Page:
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Plutora Blog - Release Management

Release Management RACI Matrix

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Is it done yet or Why RACI is Essential

Whether you are a release manager, a release engineer, or a someone just supporting a release you understand that the intersection of software releases and instant messaging can be frustrating.  Whether you use Skype, Jabber, Slack, or any other group-based instant messaging application your experience during a release probably looks a lot like this:

Co-worker 1 (13:02): Hey, what’s up?
You (13:02): Nothing, I’m running the release
Co-worker 1 (13:05): Great, how’s the release going?
You (13:07): We’re on step 5 of the playbook
Co-worker 1 (13:20): Is it done yet?
You (13:21): No
Co-worker 1 (17:01): How about now is it done yet?
You (17:15): Not yet, we’ll let you know
Co-worker 1 (17:45): Is it done yet?
You (18:10): Did you check your email?
Co-worker 1 (18:11): Sorry, I didn’t. Checking now
Co-worker 1 (18:14): So we’re delayed
You (18:16): Yes, there’s a SQL issue
Co-worker 1 (18:16): It’s always a SQL issue
Co-worker 1 (22:32): It’s done now, right?
You (22:45): You didn’t check your email
You (22:46): We finished hours ago

Everyone is Awake at 3 AM Asking You about the Release

Multiply that conversation by 24 and you understand the experience of release management during a complex, multi-step release process. When you are in the middle of a release two things are true: everyone wants to know status and everyone turns into a six year-old on a long car trip asking “Are we there yet?” 

  • QA might be asking if a release has entered into a specific phase where code is ready to be tested.
  • Developers who are on-call for what ITIL calls the Early Life Support phase of a Release might be asking when they can sign off on a release
  • Operations might be wondering when they should start monitoring production for spikes related to a software release
  • Managers will ping you, “Hey, how’s the release?”
  • Your manager’s managers will ping you on IM, “Just checking in on this release.”
  • The CEO might drop into IM and not say a thing.

Needless to say when you are in the middle of a complex, high-risk release process everyone will be looking for up-to-date information every few minutes. 

RACI to the Rescue

This is where a RACI matrix is useful, and this is why it is important to have a tool that allows you to track who needs to be informed about a software release.  RACI stands for “Responsible, Accountable, Consulted, and Informed”, and it is one of the features in Plutora that our customers frequently identify as invaluable.  Keeping your RACI matrix up to date helps you avoid the sort of “status churn” conversations like the one shown above. 

This is what a RACI matrix looks like for a software project in Plutora.   Our tool shows all the stakeholders, organizational information about each stakeholder, stakeholder location, and a contact number for each stakeholder.   Plutora tracks a RACI matrix for each System, IT Environment, Change, and Release.  This means that you can assemble a large list of people who might be affect by the systems, environments, and changes involved in a particular release.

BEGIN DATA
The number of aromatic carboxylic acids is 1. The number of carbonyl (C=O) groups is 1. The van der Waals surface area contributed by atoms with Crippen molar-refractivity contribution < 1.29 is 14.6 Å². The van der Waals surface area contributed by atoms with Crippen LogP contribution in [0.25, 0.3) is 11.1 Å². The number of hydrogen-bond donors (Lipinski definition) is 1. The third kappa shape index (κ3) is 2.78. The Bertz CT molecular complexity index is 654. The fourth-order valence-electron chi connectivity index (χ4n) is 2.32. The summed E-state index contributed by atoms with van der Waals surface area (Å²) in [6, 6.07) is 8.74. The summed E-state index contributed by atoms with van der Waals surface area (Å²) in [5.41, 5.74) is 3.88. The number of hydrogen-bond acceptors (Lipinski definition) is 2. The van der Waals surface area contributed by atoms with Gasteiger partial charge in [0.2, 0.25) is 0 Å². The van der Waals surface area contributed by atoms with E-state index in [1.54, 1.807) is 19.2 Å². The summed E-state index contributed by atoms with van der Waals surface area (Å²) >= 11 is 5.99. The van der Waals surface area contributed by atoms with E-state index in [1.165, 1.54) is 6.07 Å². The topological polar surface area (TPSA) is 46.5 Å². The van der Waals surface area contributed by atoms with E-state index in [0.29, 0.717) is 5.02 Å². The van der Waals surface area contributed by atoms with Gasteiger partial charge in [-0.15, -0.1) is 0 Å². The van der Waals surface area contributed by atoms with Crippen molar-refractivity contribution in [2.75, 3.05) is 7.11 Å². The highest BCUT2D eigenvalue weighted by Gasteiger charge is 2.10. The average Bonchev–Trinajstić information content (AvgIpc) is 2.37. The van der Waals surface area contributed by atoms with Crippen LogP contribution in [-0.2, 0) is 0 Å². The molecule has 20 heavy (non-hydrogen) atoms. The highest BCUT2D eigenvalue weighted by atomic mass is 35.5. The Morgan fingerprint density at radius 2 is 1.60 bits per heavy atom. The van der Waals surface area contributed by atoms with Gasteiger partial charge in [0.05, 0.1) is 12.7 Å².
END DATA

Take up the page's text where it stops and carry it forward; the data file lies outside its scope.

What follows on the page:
Note: Location information is an essential piece of information in a RACI matrix. When your releases involve people in several timezones.  When your developers are in Europe, your executives are in India, your operations team is in Sydney, and your QA team is in San Francisco it helps to understand how people are going to be affected by complicated software release timelines.  During a difficult release it’s essential you understand who’s having breakfast and who’s still awake at 4 AM.  Plutora helps you track this in the RACI matrix with location information.

Without a tool like the RACI matrix every release attracts a larger and larger audience of people interested in status. With very large releases spanning multiple teams you’ll start wondering why certain people are interested in a particular release.  With RACI you’ll understand not just who needs to be notified of release status and release progress but how they need to be notified.  If you track who is responsible and accountable with a RACI matrix in Plutora you’ll know who needs to be notified of release issues as they occur without having to broadcast release status to a Skype chat with 300 people listening in. 

The next time you run a release, use Plutora and populate your RACI matrix for each component in the release.  This way you’ll be responding to far fewer IM-based status inquiries.  If people still insist on asking you about release status you can respond with a simple, “Did you see my email about Plutora?  If not, I need you to login so I can put you on the RACI matrix.”

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